To look at Steve today, you’d never guess that he served five years in prison. He has a great job as a pharmaceutical market analyst. His family, friends, and church are proud of him. And they should be.
But once a week, on Wednesday nights, Steve turns back the clock.
On Wednesday nights, Steve heads back behind prison walls. He shares his story with men who are much like he was—as good as dead.
His message is simple: “God works in mysterious ways, but there is no mystery in turning your life over to God. He will bless you more than you can imagine if you put your faith in Him.”
That message changed Steve’s life when he had almost thrown it away.
Trapped in a Life Headed Nowhere
Although raised in a loving family, Steve was a shy boy who had trouble making friends. But that all changed when he discovered alcohol. After a few drinks, his fear of others melted, and an outgoing, fun-loving, carefree Steve emerged.
Before long he was drinking way too much, and headed for real trouble.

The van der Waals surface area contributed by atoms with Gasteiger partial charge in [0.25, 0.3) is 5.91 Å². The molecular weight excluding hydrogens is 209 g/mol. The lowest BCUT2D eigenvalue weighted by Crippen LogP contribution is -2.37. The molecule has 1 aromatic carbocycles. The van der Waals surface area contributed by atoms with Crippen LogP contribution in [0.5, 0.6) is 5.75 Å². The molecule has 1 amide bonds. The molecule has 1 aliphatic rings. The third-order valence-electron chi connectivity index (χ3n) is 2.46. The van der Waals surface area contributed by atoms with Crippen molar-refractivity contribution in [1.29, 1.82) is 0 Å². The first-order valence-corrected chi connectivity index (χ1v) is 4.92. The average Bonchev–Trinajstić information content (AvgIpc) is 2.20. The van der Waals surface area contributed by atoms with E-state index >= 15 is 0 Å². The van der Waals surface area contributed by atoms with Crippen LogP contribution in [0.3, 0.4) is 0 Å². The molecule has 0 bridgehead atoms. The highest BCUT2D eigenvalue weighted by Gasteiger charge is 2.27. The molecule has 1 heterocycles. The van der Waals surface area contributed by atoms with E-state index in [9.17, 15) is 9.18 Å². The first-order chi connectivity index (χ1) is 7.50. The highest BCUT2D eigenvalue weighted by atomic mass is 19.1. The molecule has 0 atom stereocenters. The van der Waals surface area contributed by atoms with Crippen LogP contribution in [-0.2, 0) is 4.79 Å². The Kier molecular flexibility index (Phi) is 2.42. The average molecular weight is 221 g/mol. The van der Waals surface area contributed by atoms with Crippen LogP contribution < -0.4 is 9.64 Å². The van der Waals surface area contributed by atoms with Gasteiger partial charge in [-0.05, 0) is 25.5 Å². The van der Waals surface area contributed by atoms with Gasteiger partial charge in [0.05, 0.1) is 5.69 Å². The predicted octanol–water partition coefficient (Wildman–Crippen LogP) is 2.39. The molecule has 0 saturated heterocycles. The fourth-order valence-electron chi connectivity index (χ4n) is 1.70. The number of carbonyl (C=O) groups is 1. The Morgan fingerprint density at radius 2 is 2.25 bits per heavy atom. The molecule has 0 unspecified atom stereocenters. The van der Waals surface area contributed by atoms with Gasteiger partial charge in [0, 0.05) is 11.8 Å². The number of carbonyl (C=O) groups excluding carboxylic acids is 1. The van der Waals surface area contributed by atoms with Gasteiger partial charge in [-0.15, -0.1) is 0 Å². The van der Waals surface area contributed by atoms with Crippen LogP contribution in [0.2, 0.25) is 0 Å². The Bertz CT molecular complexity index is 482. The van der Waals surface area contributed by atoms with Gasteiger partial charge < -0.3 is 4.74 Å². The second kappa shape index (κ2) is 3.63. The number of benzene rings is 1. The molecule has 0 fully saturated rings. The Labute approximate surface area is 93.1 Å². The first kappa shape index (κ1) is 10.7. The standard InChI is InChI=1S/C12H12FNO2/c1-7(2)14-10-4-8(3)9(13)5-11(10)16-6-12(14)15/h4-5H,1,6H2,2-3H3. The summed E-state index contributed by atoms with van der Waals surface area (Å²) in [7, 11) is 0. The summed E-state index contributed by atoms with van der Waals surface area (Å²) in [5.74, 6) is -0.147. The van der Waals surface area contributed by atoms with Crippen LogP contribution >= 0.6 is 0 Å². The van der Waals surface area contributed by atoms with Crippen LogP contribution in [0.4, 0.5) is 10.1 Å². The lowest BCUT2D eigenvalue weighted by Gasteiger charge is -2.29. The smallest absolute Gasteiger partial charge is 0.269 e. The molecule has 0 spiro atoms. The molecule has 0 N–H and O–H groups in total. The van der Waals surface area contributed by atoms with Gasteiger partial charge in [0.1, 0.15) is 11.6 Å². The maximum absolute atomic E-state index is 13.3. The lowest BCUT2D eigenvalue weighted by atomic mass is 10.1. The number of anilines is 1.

Sure enough, Steve got drunk, got behind the wheel, and caused a terrible accident. The other driver was badly hurt. Because Steve already had a conviction for drunk driving, the prosecutor threw the book at him, and he was sent to prison.
Steve knew he’d hit rock bottom when he landed at the Robertson Unit, a maximum security prison, located near Abilene, Texas. He was desperate to turn his life around, but he had no idea where to start.
Steve transferred from Robertson to Prison Fellowship’s InnerChange Freedom Initiative® (IFI), an intensive reentry program at the Carol Vance Unit, which is where he got the help he needed.
And that was only the beginning.
Steve says that for the first time, he truly understood God’s love. He trusted Christ because Prison Fellowship volunteers shared the Gospel with him. After that day, nothing has ever been the same.
At IFI, God gave Steve the opportunity to take part in intensive discipleship. He got help for his alcoholism and started meeting with a mentor.
Going Back and Giving Back
Today, more than seven years after his release, he still meets with that mentor regularly. He’s never had a drink or been in trouble again.
But if you ask Steve what he loves most about his new life, he’ll tell you it’s those Wednesday night prison visits.
“I love coming back and giving back,” he says.
He’s grateful to God for the opportunity.
How You Can Help
Please pray that Steve will continue to live his life for Jesus, and that God will give him many more opportunities to point others who are still in prison to the hope that he’s found.